[Federal Register Volume 62, Number 184 (Tuesday, September 23, 1997)]
[Rules and Regulations]
[Pages 49886-49892]
From the Federal Register Online via the Government Printing Office [www.gpo.gov]
[FR Doc No: 97-24737]


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DEPARTMENT OF HEALTH AND HUMAN SERVICES

Food and Drug Administration

21 CFR Part 190

[Docket No. 96N-0232]


Premarket Notification for a New Dietary Ingredient

AGENCY: Food and Drug Administration, HHS.

ACTION: Final rule.

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SUMMARY: The Food and Drug Administration (FDA) is establishing the 
procedure by which a manufacturer or distributor of dietary supplements 
or of a new dietary ingredient is to submit under the Federal Food, 
Drug, and Cosmetic Act (the act) the information on which it has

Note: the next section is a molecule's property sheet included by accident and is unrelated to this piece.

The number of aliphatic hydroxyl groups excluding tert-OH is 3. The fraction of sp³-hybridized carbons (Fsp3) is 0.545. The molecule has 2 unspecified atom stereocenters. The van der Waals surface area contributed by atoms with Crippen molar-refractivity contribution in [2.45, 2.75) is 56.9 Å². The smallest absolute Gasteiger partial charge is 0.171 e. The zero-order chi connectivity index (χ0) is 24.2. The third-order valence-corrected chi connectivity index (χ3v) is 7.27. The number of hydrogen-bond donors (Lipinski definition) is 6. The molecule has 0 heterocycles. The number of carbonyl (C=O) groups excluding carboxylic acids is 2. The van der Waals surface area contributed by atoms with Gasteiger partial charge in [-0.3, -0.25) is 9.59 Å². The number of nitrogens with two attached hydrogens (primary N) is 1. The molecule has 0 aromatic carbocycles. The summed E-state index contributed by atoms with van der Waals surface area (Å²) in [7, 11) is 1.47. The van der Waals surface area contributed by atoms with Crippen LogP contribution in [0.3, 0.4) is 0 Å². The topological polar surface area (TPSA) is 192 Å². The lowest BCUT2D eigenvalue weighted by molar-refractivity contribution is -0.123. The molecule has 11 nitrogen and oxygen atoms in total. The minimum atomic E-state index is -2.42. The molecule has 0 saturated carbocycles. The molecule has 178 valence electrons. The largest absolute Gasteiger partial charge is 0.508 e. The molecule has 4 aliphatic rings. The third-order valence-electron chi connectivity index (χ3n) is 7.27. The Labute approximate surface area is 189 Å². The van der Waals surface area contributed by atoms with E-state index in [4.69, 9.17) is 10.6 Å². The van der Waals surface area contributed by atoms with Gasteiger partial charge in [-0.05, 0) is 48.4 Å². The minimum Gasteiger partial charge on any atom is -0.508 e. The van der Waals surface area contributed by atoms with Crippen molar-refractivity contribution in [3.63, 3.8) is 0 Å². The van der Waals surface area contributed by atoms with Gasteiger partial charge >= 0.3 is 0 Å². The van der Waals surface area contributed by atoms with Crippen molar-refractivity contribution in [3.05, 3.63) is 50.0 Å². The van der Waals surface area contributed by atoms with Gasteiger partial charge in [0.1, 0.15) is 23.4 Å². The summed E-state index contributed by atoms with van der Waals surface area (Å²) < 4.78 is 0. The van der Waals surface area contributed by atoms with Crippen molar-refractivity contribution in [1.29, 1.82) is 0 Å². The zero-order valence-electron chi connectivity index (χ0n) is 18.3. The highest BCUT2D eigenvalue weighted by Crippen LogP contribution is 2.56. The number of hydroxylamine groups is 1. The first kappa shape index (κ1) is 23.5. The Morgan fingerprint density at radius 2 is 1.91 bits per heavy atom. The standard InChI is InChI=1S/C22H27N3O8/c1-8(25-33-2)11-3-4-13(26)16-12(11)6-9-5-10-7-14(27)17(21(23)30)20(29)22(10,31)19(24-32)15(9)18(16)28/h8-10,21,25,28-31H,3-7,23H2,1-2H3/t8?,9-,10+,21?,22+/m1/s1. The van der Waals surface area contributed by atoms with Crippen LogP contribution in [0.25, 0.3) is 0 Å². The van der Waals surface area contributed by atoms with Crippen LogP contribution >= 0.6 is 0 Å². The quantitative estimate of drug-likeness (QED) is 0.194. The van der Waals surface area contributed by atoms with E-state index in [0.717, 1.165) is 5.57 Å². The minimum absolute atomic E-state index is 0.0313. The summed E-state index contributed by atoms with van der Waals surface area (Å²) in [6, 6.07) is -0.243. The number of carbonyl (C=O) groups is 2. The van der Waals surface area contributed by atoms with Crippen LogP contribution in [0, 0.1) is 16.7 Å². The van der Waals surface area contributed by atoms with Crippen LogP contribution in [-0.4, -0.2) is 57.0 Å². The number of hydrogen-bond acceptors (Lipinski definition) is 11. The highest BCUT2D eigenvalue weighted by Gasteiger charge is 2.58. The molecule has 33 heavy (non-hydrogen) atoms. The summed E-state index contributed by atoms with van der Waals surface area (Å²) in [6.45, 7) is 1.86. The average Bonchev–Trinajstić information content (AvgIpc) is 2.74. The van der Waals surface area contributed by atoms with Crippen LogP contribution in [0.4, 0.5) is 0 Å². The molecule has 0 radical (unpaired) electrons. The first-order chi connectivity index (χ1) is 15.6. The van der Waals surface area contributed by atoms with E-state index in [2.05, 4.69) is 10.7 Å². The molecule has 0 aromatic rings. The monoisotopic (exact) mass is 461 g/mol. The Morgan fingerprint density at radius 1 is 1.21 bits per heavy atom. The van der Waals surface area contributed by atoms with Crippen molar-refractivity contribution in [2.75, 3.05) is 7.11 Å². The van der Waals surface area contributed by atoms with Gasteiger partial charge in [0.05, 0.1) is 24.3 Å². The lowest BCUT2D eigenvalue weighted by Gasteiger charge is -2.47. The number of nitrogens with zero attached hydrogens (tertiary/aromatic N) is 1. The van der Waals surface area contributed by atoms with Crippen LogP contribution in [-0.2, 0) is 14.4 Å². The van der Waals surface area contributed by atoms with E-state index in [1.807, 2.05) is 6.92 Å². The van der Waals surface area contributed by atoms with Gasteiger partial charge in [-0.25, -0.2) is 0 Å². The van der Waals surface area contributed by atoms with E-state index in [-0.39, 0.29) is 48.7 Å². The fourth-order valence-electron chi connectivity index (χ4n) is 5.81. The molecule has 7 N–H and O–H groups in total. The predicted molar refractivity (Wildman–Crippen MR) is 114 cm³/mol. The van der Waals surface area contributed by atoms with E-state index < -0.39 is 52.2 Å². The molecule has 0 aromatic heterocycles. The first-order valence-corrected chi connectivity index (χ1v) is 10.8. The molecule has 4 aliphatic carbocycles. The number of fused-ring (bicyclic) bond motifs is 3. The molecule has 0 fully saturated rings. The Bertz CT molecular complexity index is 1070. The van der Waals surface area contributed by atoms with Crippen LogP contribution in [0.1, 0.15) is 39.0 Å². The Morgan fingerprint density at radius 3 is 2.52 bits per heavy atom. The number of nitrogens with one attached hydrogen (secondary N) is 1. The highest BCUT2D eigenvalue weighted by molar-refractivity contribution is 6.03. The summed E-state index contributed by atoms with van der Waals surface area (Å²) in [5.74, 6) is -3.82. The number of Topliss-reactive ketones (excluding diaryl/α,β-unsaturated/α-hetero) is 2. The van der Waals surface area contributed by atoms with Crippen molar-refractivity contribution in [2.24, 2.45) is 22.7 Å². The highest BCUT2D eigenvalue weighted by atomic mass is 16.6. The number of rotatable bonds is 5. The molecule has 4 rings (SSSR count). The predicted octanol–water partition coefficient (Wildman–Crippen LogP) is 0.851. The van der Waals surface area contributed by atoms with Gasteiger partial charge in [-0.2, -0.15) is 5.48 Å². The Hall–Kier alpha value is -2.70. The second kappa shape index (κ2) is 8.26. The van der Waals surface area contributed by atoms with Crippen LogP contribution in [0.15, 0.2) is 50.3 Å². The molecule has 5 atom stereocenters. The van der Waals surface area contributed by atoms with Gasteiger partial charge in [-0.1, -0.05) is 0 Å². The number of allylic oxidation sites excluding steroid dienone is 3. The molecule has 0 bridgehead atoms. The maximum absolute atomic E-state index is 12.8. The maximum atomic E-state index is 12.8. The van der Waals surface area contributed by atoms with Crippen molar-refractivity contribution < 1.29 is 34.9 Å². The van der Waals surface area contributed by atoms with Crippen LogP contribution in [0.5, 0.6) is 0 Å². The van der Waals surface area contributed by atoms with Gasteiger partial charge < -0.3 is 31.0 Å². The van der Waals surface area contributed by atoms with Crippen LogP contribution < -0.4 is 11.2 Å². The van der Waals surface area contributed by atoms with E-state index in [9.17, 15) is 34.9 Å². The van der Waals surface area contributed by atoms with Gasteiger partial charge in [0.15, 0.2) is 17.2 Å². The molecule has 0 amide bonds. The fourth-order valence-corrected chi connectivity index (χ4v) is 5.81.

concluded that a dietary supplement containing a new dietary ingredient 
will reasonably be expected to be safe. FDA is issuing this regulation 
to enable industry to comply with the requirements of the Dietary 
Supplement Health and Education Act of 1994 (the DSHEA).

EFFECTIVE DATE: October 23, 1997.

FOR FURTHER INFORMATION CONTACT: Carolyn W. Miles, Center for Food 
Safety and Applied Nutrition (HFS-456), Food and Drug Administration, 
200 C St. SW., Washington, DC 20204, 202-401-9858.

SUPPLEMENTARY INFORMATION:

I. Background

    In the Federal Register of September 27, 1996 (61 FR 50774), FDA 
published

[[Page 49887]]

a proposed rule, entitled ``Premarket Notification for a New Dietary 
Ingredient'' (hereinafter referred to as ``the September 1996 
proposal''). FDA issued this proposal in response to section 8 of the 
DSHEA (Pub. L. 103-417). This section of the DSHEA amended the act by 
adding, among other provisions, section 201(ff) (21 U.S.C. 321(ff)), 
which defines a dietary supplement, and by adding section 413(a) (21 
U.S.C. 350b(a)), which provides, among other things, for the 
notification of the Secretary of Health and Human Services (the 
Secretary) (and by delegation FDA) at least 75 days before the 
introduction or delivery for introduction into interstate commerce of a 
dietary supplement that contains a new dietary ingredient. Section 
413(a) of the act states that a dietary supplement that contains a new